All of us, every single man, woman, and child on the face of the Earth were born with the same unalienable rights; to life, liberty and the pursuit of happiness. And, if the governments of the world can't get that through their thick skulls, then, regime change will be necessary.
Talking to Syria’s rebel leader about chemical weapons, jihadi rebels, and the day after Assad falls.
BY AFSIN YURDAKUL|APRIL 28, 2013
SOMEWHERE IN NORTHERN SYRIA—On a chilly morning in late March, I met the Free Syrian Army (FSA) Chief of Staff Gen. Salim Idris at his headquarters.
But meeting the man in charge of coordinating a bloody uprising against President Bashar al-Assad's regime isn't easy. Haberturk, the news channel I work for, was the second news organization to shoot an exclusive interview with him, and we were given strict guidelines beforehand: No disclosure of the location, no revelation of the names and faces of his aides, no mention of how we got there.
Our trip to the compound was arranged by a group of FSA staff who met us at the Turkish-Syrian border. On the way, our guide, a burly man who spoke fluent Turkish and Arabic, guided us through tense crowds and hectic checkpoints. At the border, ambulances, hearses, and military vehicles sped past. A family that seemed to be fleeing with their possessions into Turkey waited by a car piled clumsily with colorful mattresses, blankets, and suitcases. A young, red-bearded jihadist with a green bandana covering his forehead randomly stopped cars and chatted solemnlywith drivers. A worn-out billboard by the side of the road read: "Syria Duty Free: Waiting For You."
When we arrived at the base, we were greeted by a group of expressionless rebels dressed in beige-and-green military uniforms. The area we were in was safe, we were told -- except for airstrikes. Outside, one very young fighter wielded a gun almost as tall as himself, while the others chain-smoked and whispered among each other. Several cars, most of which had their license plates removed, were parked around the building. Not too far from the entrance, children wearing plastic slippers jumped on a dilapidated tank as if it were a trampoline. The general's entourage ushered us into the building.
Idris, a tall man with a quiet disposition and a kind smile, doesn't seem like someone leading an armed revolt. The pink curtains in his modestly furnished office were shut, a television set mounted on the wall was tuned to Al Jazeera. As my crew set up the room for the shoot, two FSA fighters served us dates and mirra, a bitter Arabic coffee served in small espresso cups.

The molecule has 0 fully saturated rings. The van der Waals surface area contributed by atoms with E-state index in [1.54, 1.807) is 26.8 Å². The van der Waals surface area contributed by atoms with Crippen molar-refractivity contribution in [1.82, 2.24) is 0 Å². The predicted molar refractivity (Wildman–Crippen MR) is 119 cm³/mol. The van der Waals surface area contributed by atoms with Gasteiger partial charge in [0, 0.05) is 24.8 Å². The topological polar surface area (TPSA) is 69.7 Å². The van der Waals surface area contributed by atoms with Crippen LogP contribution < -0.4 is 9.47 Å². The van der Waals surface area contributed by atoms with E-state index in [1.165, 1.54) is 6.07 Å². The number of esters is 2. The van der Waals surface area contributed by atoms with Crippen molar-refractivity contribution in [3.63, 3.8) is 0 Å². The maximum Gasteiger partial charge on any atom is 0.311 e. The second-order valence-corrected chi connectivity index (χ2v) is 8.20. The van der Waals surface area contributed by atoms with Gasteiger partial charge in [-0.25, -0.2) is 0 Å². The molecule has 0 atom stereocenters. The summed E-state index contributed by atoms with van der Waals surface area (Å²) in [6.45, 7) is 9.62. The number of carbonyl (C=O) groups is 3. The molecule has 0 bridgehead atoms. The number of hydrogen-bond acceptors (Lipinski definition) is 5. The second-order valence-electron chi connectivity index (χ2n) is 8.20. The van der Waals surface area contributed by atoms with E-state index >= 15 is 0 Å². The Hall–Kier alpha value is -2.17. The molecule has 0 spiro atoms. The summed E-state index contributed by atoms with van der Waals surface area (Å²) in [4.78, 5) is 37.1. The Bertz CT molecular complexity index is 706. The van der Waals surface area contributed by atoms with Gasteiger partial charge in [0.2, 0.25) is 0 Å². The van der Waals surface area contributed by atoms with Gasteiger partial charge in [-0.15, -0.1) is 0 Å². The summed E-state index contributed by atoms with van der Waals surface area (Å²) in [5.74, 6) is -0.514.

The general defected last July, about two months after the Syrian army attacked his hometown of al-Mubarakiyah, near the city of Homs. Before he switched sides, Idris was a brigadier general in the Syrian army, and taught at the Military Academy of Engineering in Aleppo. But until he could figure out a way to escape from the country without endangering his loved ones, he kept quiet. He would later tell me that the right moment came "maybe a bit late," because he had to make sure his family was safe.
"It's very dangerous when you defect and leave the country," he said. "The regime will arrest your family and they will kill them."
In addition to fighting a conventional war, Idris has traded accusations with the Assad regime in the past months over the use of chemical weapons. On April 23, Idris received support from an unlikely source: A senior Israeli military intelligence officer claimed that the Syrian military had repeatedly used chemical weapons against its own people. If such reports are true, it would mean that the Syrian regime hascrossedPresident Barack Obama's "red line," which could spark military intervention. The White House has so far remained cautious, demanding more evidence before taking any action.The United Nations has been waiting for a go-ahead from the Syrian regime to investigate such claims, yet the dispute over which sites a U.N. team might have access to is still unresolved. France and Britain have presented their own findings on the matter to the U.N.